Background

By its origin, risk factors are directly related to the delivery of children and these are also strongly influenced by cultural, economic, and social conditions of women, especially in rural Nepal. Therefore, a maternal health programme could contribute to increase knowledge of women how to prevent POP, to recognise signs of POP and seek medical care for POP in an early stage. The learning’s about utilisation of health care facilities for maternity care by women and their barriers for attending based on extensive research, are also relevant for developing specific POP programmes.2

 

For POP prevention relevant elements of maternal health programme are:

Firstly, family planning may increase the woman’s age of the first pregnancy and may reduce the number of pregnancies. Both are important for lowering the risk for developing POP. The government’s Demographic and Health Survey of 2011 found that 50% of married women aged 15-49 used a form of contraception and that 43% of those used a “modern method”. This reflects an increase in using modern contraception methods compared to 26% in 1996 and 35% in 2001. In 2016 the percentage of married women using modern methods of contraception was still 43% and actually was not changed during past 10 years, underlining the need for extra efforts. The contraceptive prevalence rate (CPR) among married women varies with age, rising from 23% among women age 15-19, peaking at 69% of women age 35-44, and then slightly declining to 65% among women age 45-49. There are many women who do not use contraception but who do not want to get pregnant. Across Nepal, 27.5% of women had an “unmet need” for contraception. The effects of caste and ethnicity on maternal health revealed that up to 39% of Hill Janajati, Hill Dalit and Muslim women had an unmet need for contraception. However, these figures only reflect the responses of married women of reproductive age who are not using any form of contraception and who want to postpone their next pregnancy or stop childbearing, or pregnant women whose last delivery was “mistimed” or unwanted. They do not include unmarried, widowed, separated or divorced women; consequently the “unmet need” may be higher than these government data suggest.3

The government sector is serving 70% of modern contraception method users, what can be subdivided in 32% by hospitals, 20% by (sub)-health posts, 8% by mobile camps, 4% by primary health care centers and 3% by Female Community Health Volunteers (FCHV).

 

Secondly, giving birth at a “birthing center” assisted by skilled birth attendants instead of at home without any professional help, is also important for lowering the risk of developing POP. Only 7-14% women had access to supervised deliveries in 2000-2006.4,5,6,7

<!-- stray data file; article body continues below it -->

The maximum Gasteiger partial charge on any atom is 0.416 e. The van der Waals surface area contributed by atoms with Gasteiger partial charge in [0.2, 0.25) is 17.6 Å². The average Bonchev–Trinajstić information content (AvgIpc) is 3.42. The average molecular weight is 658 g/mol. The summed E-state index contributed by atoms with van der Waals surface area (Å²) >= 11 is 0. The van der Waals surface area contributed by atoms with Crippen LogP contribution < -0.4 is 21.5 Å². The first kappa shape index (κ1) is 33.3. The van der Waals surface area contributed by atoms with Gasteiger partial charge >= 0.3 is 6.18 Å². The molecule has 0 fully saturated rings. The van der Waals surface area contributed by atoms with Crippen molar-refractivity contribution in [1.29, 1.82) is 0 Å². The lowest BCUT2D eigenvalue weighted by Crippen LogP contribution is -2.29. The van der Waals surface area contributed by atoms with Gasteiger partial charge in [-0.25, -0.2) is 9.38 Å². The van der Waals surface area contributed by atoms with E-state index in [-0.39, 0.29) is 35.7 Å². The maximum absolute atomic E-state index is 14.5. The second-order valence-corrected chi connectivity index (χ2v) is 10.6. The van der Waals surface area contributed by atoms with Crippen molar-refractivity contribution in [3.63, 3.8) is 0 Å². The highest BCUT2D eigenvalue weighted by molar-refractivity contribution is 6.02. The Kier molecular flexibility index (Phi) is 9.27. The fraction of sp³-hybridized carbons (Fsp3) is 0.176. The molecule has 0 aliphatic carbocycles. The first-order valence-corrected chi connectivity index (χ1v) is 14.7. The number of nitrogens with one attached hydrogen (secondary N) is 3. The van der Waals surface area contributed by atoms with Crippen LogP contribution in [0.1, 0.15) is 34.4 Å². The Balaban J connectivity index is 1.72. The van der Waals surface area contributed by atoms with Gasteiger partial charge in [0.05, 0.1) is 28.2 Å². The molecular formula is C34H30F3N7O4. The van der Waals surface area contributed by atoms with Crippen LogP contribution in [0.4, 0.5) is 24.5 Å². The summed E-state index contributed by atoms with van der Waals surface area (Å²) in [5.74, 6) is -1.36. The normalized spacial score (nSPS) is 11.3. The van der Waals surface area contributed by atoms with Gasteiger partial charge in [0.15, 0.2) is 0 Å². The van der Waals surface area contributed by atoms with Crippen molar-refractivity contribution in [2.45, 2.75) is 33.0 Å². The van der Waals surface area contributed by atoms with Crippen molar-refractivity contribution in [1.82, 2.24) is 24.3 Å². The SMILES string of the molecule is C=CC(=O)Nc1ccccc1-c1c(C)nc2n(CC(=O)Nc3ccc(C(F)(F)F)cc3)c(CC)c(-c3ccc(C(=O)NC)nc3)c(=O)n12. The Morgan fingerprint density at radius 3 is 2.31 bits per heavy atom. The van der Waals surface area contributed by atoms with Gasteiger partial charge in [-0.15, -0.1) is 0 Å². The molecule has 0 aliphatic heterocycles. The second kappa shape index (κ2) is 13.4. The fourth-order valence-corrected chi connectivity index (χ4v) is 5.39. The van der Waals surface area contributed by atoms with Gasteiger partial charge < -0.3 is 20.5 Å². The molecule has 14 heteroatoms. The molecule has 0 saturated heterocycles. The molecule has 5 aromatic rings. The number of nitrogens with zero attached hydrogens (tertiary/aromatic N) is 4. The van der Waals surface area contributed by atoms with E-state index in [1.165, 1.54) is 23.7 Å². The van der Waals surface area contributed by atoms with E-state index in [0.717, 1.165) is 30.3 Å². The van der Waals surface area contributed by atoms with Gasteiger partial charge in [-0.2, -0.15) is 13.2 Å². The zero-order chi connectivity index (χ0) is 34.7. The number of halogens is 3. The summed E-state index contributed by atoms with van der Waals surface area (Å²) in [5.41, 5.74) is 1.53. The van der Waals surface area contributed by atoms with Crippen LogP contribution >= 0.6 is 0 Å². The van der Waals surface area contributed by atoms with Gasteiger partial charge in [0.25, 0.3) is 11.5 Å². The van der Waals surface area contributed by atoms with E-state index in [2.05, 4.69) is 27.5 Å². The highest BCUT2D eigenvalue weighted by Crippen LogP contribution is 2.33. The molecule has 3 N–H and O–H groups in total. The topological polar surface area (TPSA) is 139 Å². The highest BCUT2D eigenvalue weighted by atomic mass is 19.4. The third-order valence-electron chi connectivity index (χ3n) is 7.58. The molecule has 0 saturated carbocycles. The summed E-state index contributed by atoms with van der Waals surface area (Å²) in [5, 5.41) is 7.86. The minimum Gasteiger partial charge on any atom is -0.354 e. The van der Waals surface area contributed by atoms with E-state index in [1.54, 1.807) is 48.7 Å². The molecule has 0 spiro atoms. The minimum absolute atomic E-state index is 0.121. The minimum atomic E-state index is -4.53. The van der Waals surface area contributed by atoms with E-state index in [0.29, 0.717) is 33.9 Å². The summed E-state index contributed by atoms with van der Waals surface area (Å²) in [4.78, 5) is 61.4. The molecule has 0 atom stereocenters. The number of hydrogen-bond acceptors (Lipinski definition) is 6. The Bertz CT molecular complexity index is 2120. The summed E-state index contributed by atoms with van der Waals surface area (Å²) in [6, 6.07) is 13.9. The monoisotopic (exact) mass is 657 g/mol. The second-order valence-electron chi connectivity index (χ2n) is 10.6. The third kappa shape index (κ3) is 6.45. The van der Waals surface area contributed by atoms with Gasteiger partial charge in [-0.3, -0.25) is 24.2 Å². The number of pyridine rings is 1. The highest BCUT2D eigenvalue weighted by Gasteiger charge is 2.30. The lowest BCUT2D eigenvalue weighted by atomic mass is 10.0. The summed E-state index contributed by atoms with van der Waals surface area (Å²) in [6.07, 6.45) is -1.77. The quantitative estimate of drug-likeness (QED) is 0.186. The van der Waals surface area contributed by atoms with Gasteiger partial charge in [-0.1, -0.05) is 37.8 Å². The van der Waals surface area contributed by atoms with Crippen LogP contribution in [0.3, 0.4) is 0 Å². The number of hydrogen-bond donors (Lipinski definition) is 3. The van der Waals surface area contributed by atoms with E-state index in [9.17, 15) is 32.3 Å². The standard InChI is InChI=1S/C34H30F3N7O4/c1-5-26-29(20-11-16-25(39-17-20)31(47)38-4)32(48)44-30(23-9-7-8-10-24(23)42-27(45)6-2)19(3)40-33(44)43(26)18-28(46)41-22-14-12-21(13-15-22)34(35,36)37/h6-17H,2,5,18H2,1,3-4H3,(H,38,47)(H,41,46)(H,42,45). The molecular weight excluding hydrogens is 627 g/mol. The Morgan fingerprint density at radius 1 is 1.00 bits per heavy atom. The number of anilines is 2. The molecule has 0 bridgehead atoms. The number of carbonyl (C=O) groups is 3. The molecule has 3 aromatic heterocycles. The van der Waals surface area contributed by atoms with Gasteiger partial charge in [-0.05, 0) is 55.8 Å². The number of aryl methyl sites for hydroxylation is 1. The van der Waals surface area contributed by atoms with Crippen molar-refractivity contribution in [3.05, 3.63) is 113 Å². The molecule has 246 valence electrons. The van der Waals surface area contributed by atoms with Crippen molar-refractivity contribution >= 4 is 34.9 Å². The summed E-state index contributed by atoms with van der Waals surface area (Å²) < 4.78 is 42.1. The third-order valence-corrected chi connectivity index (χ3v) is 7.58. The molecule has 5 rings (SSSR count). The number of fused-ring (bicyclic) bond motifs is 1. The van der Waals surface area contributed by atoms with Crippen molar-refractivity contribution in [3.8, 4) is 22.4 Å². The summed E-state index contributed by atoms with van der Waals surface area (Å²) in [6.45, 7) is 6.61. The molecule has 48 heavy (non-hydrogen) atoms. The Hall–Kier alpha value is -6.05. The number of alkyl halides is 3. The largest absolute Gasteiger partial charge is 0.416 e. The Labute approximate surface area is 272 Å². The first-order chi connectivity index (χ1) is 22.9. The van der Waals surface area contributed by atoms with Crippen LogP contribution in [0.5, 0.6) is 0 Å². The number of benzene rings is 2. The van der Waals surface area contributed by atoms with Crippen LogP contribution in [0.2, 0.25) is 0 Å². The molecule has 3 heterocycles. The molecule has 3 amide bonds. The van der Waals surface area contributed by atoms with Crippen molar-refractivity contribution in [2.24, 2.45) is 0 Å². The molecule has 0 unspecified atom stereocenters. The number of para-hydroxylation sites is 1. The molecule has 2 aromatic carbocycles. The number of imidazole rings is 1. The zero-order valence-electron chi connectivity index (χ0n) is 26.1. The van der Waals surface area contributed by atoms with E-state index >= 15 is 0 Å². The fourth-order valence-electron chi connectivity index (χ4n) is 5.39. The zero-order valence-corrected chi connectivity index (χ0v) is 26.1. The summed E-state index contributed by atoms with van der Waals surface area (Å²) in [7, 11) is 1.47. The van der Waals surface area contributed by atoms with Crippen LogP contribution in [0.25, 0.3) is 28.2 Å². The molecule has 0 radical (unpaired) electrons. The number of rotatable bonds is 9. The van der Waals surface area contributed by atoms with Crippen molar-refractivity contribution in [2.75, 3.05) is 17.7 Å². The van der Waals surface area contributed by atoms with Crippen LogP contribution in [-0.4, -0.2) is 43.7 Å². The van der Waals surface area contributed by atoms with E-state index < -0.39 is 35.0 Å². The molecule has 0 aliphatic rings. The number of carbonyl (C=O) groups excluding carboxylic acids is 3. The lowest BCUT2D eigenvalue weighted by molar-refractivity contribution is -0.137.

In 2011, about 28% of all births took place at health facilities and 36% of all childbirths were conducted by a skilled birth attendant.8

 According to the Demographic and Health Survey of 2011, 40% of women had delivered their last child in a health facility.9

Large differences in access to skilled birth attendants are seen in different ethnic and caste groups. Women from the relatively advantaged Newari and Hill Brahmin groups were most likely to have a skilled person assist them (71% and 65% respectively). In sharp contrast only 22% of Terai Dalit women, a skilled birth attendant assisted 30% of Hill Dalit women, 28% of Hill and Terai Janajati women and 33% of Muslim women in the five years up to 2011.3

 

Thirdly, avoiding specific physical activities shortly after the delivery is thought to be a contribution in lowering the risk of developing POP. In a study in Bhaktapur district (1337 women aged 20 and above), the majority (64.3%) took rest for at least one month after delivery, but 26.73% started working in field in 2-3 weeks after delivery.6 Only 2.2% of women delivering at home received a home visit by a health professional in the first week after the delivery.10

 

The government has set up nationwide maternal health services programmes and infrastructure to improve women’s and children’s health before and after delivery. Many socio-demographic variables, such as age of women, number of children born, level of education, ethnicity, place of residence and wealth index, are predicators of utilizing the maternal health services for most recent child.11Four levels of barriers to accessing reproductive health services have been identified: Firstly the family-related barriers, like women needing permission to leave the house; older women who had given birth without any healthcare viewing treatment as “unnecessary”; and families requiring women to work at the time the health facility was open. Secondly the community-related barriers, including religious or social requirements for women not to travel alone or mix with non-related men.

Thirdly the distance to the health facility along with availability and cost of transport can be a barrier. Lastly for Dalits, caste based discrimination amongst health service providers was another barrier which resulted in not delivering services and discouraging them from trying to access services.3

Barriers to the recommended four antenatal care (4ANC) visits has been studied recently in eastern Nepal. Being from disadvantaged ethnicity, lower women’s autonomy, poor knowledge of maternal health service and incentive upon completion of ANC, less media exposure related to maternal health service, and lower wealth rank were significantly associated with fewer than the recommended 4 ANCvisits. Thus, maternal health programs need to address such socio-cultural barriers for effective health care utilization.12

Possibilities to increase skilled birth attendant utilization have been studied as well.13

In conclusion: some important recommendations for the prevention of POP are increasing women’s empowerment, limiting frequent pregnancies and provision of educational material.14